In my first post in this series – looking at what it is to be Irish (as an adjoint to my blog ‘The New Irishman’) – I sought to show that Ian Paisley was 100% Irish. Ian Paisley’s Irishness was stated unequivocally by the man himself; and third party observers have testified to his quintessential Irishness. In my second post I sought to show that the protestant in Ireland has historically, and in Northern Ireland presently, been considered as illegitimate and as an inauthentic outsider – “imperialistic … Read more
NATIONALIST DEAD END: I recently had a robust exchange with a gentleman who had become quite impressed by the Scottish Nationalist Party. He argued that the onus was on unionism to now tender a counter attack.
I was, I must confess, quite annoyed at this proposed challenge. My gut instinct was that holding the incumbent position meant that one’s opponent had the work to do. But soon after this discussion an image entered my head. It was the image of the late David Ervine the Loyalist paramilitary prisoner and one time leader of the Progressive Unionist Party. Ervine is stood flanked by fellow unionists at an outdoor press gathering. It was in the 1990’s as the peace process was first finding its unsteady feet. Ervine coolly leaned forward toward the microphone and said, “Let the debate begin. We’re ready.” It was an inspiring statement despite its simplicity. It was succinct and strong. It was a challenge issued by a man who could not possibly have been more confident. This was a man thoroughly at peace with who he was, and what he wanted to say.
The topic of the Belfast Project – an oral history of republican and loyalist paramilitaries that is archived in the Burns Library at Boston College – is one that Slugger O’Toole posters have been tracking for some time. Taking a step back from the latest developments to look at the project as a whole, and exploring beyond the normal 2-3 minute media soundbite, I spoke to Anthony McIntyre (who conducted many of the republican interviews) about the original purpose of … Read more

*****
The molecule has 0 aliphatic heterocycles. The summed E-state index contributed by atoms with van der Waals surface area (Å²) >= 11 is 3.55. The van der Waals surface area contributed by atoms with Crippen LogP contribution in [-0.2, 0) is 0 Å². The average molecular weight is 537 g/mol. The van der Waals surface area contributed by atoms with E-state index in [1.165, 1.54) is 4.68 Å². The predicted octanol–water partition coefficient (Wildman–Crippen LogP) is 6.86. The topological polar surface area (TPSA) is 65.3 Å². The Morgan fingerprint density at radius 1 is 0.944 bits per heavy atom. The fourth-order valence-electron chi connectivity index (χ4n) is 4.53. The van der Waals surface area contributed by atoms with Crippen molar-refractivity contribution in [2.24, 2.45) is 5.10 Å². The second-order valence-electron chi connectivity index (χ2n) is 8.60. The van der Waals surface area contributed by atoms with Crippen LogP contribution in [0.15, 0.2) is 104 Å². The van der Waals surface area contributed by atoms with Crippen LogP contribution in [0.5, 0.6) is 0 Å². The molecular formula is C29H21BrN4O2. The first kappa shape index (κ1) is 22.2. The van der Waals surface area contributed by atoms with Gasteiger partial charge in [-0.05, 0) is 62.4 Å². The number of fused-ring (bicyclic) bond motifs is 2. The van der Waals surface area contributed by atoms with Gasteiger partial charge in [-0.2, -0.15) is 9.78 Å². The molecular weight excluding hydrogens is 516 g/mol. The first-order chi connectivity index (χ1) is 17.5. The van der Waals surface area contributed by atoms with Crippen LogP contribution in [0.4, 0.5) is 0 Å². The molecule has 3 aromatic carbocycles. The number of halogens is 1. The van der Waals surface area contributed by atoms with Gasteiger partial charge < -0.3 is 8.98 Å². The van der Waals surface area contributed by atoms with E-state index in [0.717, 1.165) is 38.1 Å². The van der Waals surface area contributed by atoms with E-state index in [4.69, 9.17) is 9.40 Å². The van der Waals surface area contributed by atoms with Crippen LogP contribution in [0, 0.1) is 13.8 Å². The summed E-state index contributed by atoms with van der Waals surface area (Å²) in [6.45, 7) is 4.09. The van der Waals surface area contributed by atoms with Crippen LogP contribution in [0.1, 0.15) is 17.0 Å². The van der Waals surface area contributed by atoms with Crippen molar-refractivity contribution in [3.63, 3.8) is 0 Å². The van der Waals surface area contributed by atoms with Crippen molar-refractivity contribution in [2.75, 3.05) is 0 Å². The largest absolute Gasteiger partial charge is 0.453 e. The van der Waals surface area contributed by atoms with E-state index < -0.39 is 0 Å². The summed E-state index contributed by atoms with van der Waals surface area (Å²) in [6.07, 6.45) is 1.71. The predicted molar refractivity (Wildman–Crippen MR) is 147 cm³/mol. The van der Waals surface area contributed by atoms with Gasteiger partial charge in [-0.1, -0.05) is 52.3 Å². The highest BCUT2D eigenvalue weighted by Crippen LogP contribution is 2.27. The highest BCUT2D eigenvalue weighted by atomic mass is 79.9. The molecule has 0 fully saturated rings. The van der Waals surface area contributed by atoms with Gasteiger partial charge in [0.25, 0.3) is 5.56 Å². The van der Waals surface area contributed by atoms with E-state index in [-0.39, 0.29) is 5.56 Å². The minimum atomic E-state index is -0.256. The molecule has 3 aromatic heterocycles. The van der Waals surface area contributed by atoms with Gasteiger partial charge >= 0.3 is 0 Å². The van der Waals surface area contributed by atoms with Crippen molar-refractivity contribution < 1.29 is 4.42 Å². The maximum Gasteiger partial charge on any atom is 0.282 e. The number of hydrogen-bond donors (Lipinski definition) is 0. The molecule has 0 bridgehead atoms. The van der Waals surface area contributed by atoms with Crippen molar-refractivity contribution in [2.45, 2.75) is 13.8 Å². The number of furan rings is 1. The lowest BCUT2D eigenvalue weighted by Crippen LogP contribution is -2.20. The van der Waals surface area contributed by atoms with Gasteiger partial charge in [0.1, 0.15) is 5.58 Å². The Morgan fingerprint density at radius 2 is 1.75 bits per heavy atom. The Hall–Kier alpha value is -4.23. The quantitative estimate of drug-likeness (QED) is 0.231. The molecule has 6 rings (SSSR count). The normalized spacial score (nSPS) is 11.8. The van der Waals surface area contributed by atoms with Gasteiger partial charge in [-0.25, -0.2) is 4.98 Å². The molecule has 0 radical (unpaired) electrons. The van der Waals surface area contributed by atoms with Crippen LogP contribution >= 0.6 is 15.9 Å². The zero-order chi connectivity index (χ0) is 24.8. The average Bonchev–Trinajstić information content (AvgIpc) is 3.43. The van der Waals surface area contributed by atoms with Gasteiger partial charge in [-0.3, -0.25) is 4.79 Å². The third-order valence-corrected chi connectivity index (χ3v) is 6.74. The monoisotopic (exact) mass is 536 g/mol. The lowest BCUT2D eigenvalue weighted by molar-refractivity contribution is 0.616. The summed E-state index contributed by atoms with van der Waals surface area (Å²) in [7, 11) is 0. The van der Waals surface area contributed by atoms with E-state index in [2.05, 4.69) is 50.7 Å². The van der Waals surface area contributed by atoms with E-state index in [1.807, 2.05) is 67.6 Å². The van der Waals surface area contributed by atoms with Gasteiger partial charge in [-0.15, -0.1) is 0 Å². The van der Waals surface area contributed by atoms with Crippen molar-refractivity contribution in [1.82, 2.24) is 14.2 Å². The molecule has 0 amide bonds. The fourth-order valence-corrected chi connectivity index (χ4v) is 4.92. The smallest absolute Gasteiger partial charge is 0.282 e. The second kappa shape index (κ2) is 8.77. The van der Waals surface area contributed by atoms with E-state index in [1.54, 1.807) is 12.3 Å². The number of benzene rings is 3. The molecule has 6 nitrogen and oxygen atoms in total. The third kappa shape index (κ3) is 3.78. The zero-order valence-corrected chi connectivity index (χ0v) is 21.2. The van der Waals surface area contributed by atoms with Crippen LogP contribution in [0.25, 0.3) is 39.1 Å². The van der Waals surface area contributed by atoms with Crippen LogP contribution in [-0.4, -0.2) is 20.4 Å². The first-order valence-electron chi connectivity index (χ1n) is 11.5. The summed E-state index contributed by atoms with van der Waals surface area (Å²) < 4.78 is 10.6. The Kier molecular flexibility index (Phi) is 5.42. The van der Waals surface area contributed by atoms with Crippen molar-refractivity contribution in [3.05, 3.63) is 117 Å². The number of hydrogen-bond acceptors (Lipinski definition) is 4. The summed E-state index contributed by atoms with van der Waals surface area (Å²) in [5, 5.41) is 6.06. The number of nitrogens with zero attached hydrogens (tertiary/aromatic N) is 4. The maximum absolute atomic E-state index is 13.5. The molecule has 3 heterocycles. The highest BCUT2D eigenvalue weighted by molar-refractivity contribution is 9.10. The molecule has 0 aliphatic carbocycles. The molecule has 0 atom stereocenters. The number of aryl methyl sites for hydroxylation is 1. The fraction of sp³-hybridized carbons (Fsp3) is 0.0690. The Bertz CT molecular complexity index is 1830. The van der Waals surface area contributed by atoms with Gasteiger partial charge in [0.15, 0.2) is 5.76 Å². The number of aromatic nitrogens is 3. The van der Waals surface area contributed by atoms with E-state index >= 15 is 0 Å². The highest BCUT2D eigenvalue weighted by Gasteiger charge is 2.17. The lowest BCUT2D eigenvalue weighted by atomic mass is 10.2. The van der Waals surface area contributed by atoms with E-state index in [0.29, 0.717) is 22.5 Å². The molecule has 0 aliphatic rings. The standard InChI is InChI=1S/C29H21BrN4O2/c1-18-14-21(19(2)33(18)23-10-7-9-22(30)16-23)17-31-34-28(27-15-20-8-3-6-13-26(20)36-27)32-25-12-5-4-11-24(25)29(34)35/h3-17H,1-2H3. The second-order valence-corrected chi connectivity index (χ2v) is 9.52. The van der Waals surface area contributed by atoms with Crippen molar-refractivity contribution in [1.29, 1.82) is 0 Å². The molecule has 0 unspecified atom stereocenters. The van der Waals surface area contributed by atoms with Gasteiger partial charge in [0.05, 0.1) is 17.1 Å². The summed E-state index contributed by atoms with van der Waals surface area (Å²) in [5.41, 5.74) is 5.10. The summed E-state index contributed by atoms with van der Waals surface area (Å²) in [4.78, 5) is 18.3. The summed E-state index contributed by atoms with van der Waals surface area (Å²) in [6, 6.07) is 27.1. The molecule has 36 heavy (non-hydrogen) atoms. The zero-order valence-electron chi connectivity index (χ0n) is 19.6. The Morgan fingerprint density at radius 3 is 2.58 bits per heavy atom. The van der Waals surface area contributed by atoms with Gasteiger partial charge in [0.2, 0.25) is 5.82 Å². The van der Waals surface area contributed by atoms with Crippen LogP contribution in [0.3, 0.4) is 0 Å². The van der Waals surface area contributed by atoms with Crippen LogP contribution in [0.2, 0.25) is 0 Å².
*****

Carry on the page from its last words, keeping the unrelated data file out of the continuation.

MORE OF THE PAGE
As Paul Bew has pointed out in the Times(£), with the NIO a rump and now lacking historic memory in depth, there’s not much Theresa Villiers can do to affect the flags disturbances directly, with day to-day responsibility for law and order devolved to Stormont. Unless that is, the protests gain wider political traction as a result of Willie Frazer’s exercise in protest tourism and other spasms. This seems unlikely as the “People’s Forum “ seems as rickety as the unionist … Read more
Brian Ervine emerged as the Progressive Unionist Party’s leader last year after Dawn Purvis quit in the aftermath of UVF members’ involvement in the murder of Bobby Moffett. I caught up with Brian in the PUP’s Newtownards Road office on Thursday afternoon. Serving in the shadow of his brother – and physically, sitting under a photo of David Ervine – he talked about his political beliefs, party policy, election hopes, and was happy to discuss the PUP’s relationship with the … Read more
This is a conversation between two men who both share a very direct style of communication. It’s interesting too because it represents countless other conversations that have abounded since the Belfast Agreement. He talks about the proposed exclusion of Sinn Fein from the Executive When I view the potential for January I’m saying to myself, ”what is it Trimble wants”? How many hoops have people to jump through? What I am clear on is what the Republican Movement and loyalists need … Read more